A cell phone video shows San Jose police officers repeatedly using batons and a Taser gun on an unarmed San Jose State student, including at least one baton strike that appears to come after the man is handcuffed, as they took him into custody inside his home last month.
The video, made by one of the student's roommates without the knowledge of police, shows that force was used even though the suspect was on the ground, and apparently offering no physical threat to the officers. Several experts in police force said the video appears to document excessive — and possibly illegal — force by the officers. A police spokesman Friday said the department had opened a criminal investigation of the officers' conduct, after police officials viewed a copy of the recording.
The confrontation arose as Phuong Ho, a 20-year-old math major from Ho Chi Minh City, was arrested on suspicion of assaulting another of his roommates. He faces pending misdemeanor charges of exhibiting a deadly weapon and resisting arrest. Ho admits picking up a knife as he argued with a roommate. He was not armed when police arrived.
"It takes me back to the day I saw the Rodney King video on TV," said Roger Clark, a certified policing expert and a retired lieutenant with the Los Angeles Sheriff's Department, where he served for 27 years.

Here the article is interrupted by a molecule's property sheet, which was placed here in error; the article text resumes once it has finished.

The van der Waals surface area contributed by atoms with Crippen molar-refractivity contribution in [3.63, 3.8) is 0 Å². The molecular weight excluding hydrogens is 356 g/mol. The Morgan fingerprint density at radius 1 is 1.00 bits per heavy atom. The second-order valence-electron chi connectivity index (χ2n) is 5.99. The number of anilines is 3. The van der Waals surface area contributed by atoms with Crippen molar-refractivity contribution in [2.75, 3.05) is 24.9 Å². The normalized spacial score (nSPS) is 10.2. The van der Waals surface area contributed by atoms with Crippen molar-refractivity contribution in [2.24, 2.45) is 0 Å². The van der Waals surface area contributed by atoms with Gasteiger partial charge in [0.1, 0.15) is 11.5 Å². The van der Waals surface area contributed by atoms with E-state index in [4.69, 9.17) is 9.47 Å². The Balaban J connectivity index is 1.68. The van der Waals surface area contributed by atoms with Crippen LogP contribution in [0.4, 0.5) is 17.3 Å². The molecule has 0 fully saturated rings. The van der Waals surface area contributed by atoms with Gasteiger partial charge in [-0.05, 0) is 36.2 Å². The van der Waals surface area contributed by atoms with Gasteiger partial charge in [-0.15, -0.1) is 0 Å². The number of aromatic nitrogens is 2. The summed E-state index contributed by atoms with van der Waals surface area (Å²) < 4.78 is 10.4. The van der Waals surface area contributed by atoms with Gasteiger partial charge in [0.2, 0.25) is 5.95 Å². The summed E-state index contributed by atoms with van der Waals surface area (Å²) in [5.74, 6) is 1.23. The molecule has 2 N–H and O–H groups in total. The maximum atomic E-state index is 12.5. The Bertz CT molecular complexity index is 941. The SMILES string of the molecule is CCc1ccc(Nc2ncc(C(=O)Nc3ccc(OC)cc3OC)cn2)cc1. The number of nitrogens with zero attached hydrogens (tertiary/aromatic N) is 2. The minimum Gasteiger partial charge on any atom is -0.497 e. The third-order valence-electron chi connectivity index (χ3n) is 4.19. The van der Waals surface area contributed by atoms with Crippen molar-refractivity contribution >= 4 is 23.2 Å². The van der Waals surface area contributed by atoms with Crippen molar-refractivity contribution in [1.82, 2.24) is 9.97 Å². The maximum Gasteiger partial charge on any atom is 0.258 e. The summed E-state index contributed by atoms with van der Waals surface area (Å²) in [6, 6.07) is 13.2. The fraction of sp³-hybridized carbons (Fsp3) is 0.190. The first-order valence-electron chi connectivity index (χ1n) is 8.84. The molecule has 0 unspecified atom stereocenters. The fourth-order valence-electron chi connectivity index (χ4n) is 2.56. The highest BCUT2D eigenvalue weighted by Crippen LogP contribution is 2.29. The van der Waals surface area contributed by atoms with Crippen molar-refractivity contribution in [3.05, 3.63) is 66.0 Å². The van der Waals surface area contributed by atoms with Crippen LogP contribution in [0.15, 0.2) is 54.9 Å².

Among the issues noted by the outside experts:
# Ho remains on the ground, moaning and crying, as he is repeatedly struck. He does not appear to offer significant resistance, suggesting the high level of force is not necessary.
# The officer most visible in the sequence stands for much of the time in a casual posture, at one point with his legs crossed. He seems to show no concern that the situation is potentially dangerous — raising additional questions about why force was being used.
# The final baton strike appears to occur after the handcuffs can be heard snapping onto Ho's wrists. That particularly troubled several outside experts.
"That's a felony," said Clark.
It should be a felony to shoot people full of electricity for no good reason too.
I've been writing about this stuff for years now. And there are many, many examples of cops using the taser on people who are not violent, are in custody, and are on the ground. It happens all the time. What distinguishes this incident is that it's considered excessive force to administer the baton blows, but not the taser.
You tell me if you can distinguish those screams of pain were from blows or the taser? And why should it matter?
And, by the way, they both leave marks:
At the hospital, the police report said, Ho was treated for a Taser burn and received staples to close several wounds, including the blow to his head. Siegel reported that he strained his right wrist during the incident.
After he spent most of the night in jail, Ho was released, then limped home. It took him two hours, he said, ruefully laughing about his television-bred misconception that officers would offer him a ride home. When he got home, he cleaned up and walked to his morning finance class. He was 30 minutes late.